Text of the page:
Rangers Magical Season Comes To Crashing End

One year ago yesterday, I was sitting in the exact same spot I was last night. Then I was watching game 6 of the Eastern Conference Final and praying to see handshakes as that would mean the Rangers were in the Final. Last night I knew I would be seeing handshakes so I just hoped to be celebrating during them as I did a year ago. Unfortunately history didn’t repeat itself and the tears this year weren’t as sweet.

“Don’t cry because it’s over, smile because it happened.”

Dr. Seuss’ words ring true right now. It hurts. It sucks. And it obviously wasn’t the change in ending we were expecting. But I just can’t look at this season as a failure. I know many will. But it wasn’t. It was amazing. A crazy ride that none of us expected (not that we ever do) that just ended earlier than planned. How can you cry about that? Sometimes another team is better on a specific night. Last night, I guess that was the case.

I won’t even pretend to say I came home and tried to write a recap of the game. I didn’t because I couldn’t. I wanted to cry. I wanted to scream “how could this happen?”. I wanted to accept it was over. I couldn’t. I was numb. Honestly, I’m still numb. I still can’t wrap my brain around the fact that it really is over. And if this is how I feel, I can only imagine how the players are handling today.

Here’s the thing – I knew the law of averages had to catch up with them at some point. It’s why I thought they were done against the Capitals. A team eventually has to lose a game 7 at home. A team eventually has to lose an elimination game. The Rangers were 15-3 in elimination games the past four years going into last night. Yes, that sounds great. It also means they’ve played 18 elimination games in four seasons. That’s not normal. Now they’re 15-4. Still great but still means last four seasons ended in losses.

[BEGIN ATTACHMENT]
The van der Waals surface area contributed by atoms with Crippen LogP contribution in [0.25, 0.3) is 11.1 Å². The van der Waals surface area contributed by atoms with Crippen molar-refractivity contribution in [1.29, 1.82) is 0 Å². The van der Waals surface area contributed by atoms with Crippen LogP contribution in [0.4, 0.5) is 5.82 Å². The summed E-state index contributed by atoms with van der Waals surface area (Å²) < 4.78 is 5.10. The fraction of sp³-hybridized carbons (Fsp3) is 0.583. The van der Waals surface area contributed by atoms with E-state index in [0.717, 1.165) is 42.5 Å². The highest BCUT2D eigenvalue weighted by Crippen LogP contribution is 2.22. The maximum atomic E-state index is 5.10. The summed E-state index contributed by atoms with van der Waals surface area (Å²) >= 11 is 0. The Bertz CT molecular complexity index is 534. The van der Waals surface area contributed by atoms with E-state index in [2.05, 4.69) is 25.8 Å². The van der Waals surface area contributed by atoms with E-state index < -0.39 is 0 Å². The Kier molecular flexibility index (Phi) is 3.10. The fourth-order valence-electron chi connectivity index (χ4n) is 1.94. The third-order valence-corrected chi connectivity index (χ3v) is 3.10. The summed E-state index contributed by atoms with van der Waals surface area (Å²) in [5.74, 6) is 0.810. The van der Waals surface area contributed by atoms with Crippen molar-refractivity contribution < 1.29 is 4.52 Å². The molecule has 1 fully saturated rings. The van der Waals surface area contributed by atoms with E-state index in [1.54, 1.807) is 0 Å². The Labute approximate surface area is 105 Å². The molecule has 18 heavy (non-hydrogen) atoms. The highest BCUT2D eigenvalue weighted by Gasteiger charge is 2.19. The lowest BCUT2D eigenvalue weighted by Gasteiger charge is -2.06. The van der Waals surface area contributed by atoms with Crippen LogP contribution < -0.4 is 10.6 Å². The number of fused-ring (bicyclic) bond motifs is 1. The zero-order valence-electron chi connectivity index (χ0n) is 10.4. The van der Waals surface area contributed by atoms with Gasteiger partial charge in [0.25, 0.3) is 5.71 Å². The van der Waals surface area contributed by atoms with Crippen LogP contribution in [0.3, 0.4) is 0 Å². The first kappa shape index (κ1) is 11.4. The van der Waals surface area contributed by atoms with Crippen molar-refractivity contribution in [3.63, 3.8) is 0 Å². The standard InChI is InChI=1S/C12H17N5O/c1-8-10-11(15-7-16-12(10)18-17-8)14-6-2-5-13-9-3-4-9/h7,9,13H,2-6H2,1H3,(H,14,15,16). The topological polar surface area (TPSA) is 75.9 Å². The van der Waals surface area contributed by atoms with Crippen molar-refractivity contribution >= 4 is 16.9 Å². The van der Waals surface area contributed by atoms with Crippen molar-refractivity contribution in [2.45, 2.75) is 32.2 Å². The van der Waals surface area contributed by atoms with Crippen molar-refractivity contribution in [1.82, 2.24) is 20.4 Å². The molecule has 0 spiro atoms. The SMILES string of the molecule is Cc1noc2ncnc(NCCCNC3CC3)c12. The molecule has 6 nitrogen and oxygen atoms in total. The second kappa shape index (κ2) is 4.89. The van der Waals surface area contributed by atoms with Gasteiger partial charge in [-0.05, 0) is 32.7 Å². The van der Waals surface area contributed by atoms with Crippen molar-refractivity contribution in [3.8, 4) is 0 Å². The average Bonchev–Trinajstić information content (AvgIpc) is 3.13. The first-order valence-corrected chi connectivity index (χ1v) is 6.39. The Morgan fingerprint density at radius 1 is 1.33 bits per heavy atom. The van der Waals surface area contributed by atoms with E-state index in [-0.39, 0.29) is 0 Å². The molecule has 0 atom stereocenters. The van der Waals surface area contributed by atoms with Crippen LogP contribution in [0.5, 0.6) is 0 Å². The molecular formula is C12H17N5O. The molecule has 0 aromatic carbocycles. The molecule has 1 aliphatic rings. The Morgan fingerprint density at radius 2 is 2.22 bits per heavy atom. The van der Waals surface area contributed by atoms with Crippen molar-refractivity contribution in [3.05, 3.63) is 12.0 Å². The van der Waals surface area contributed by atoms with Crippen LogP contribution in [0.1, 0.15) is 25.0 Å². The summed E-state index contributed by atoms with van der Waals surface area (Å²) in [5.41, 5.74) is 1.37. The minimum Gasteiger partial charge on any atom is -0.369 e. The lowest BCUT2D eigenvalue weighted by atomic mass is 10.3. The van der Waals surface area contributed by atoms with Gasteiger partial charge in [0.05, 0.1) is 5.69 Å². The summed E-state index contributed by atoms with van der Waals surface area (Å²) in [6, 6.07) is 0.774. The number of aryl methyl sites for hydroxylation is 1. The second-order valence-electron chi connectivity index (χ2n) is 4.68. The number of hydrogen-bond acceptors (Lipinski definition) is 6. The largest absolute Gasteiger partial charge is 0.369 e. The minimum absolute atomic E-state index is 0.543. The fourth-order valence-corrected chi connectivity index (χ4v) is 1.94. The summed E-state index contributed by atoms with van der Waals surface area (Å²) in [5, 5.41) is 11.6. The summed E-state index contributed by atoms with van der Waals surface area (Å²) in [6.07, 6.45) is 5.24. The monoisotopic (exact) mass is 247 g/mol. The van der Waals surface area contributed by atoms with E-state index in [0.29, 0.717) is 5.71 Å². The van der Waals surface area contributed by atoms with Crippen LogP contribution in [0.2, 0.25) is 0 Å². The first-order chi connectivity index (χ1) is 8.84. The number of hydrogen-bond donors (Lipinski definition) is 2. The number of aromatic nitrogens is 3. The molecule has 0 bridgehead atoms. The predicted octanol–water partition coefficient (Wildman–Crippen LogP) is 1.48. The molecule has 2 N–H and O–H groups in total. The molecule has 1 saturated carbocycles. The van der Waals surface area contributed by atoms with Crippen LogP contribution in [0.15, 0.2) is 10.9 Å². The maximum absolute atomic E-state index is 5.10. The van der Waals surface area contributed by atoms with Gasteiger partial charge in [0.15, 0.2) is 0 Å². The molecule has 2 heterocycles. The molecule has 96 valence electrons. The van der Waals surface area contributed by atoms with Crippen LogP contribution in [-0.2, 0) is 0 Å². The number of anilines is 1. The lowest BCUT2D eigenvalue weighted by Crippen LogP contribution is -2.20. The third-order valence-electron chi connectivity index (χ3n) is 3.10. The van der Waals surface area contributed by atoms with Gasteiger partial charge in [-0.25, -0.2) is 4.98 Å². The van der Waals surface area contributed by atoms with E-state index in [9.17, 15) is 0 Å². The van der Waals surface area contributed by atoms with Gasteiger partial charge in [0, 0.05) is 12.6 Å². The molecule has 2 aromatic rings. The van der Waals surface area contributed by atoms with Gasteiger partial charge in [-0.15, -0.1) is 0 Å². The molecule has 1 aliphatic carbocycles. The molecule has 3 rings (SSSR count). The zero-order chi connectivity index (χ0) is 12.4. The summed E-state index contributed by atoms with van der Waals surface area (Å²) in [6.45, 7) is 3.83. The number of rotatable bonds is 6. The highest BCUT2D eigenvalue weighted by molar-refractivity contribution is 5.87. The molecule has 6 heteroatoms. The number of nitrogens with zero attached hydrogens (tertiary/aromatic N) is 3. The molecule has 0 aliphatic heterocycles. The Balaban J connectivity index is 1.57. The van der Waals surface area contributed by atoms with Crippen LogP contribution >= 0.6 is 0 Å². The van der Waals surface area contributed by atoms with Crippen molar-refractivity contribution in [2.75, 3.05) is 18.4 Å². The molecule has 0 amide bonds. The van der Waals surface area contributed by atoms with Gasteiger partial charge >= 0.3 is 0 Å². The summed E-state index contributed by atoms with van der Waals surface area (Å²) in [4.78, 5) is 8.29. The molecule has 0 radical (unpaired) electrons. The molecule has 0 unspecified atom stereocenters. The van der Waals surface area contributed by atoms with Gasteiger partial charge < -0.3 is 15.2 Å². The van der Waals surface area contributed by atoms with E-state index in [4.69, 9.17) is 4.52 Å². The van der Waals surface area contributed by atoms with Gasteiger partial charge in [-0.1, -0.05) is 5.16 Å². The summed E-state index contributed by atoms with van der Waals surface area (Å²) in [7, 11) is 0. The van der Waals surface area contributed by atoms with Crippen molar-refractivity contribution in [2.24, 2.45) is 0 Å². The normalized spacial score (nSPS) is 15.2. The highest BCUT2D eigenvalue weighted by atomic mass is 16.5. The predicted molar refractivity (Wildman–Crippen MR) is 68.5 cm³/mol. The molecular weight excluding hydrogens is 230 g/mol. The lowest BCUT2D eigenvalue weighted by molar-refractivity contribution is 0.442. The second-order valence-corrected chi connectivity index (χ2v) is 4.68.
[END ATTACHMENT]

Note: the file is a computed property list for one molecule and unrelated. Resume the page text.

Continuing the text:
You don’t keep winning when you play that many elimination games. I don’t care what anyone says, elimination games take more out of you mentally. The Rangers had already played four this year, including one earlier this week that looked like it went better than it actually did. Mix that with the fact they have played almost a full season of playoff hockey the past four years (last night was game 76) and it was bound to catch up with them. We can’t sit and say the Kings and Bruins ran out of steam and assume that the Rangers wouldn’t. It is what it is. It’s why I was concerned after game 5. Stephen Valiquette said before that game they would need two cracks at the fourth win. He sounded worried when he saw they wouldn’t have it. He was right.

I don’t really know what else to say. I wasn’t nervous before the game because the “Find A Way Rangers” always find a way. I wasn’t happy with no score after one but I took it. I was worried about no score after two. That goal trickled in and I just knew. But because they always found a way and this year really felt special, I still held out hope. My last two games at MSG this year and no goal song. The Rangers picked the worst time to remember they play badly at home.

In the end, I’m not mad at the Rangers for losing much earlier than we all hoped or expected. Disappointed? Yes. But I’m not mad at them for that. I’m mad at them for making me believe, for making me have confidence that I would be watching them until mid-June and then celebrating down Broadway with them. I’ve never been as confident in them as I was this year. I always hope that is the case but I never treat it as fact. This year, I did. This year, I believed they would absolutely, without a doubt go all the way. And I’m mad at them for making me believe that. Because in doing so, this loss hurts a lot more than it would’ve if I had just hoped it would happen.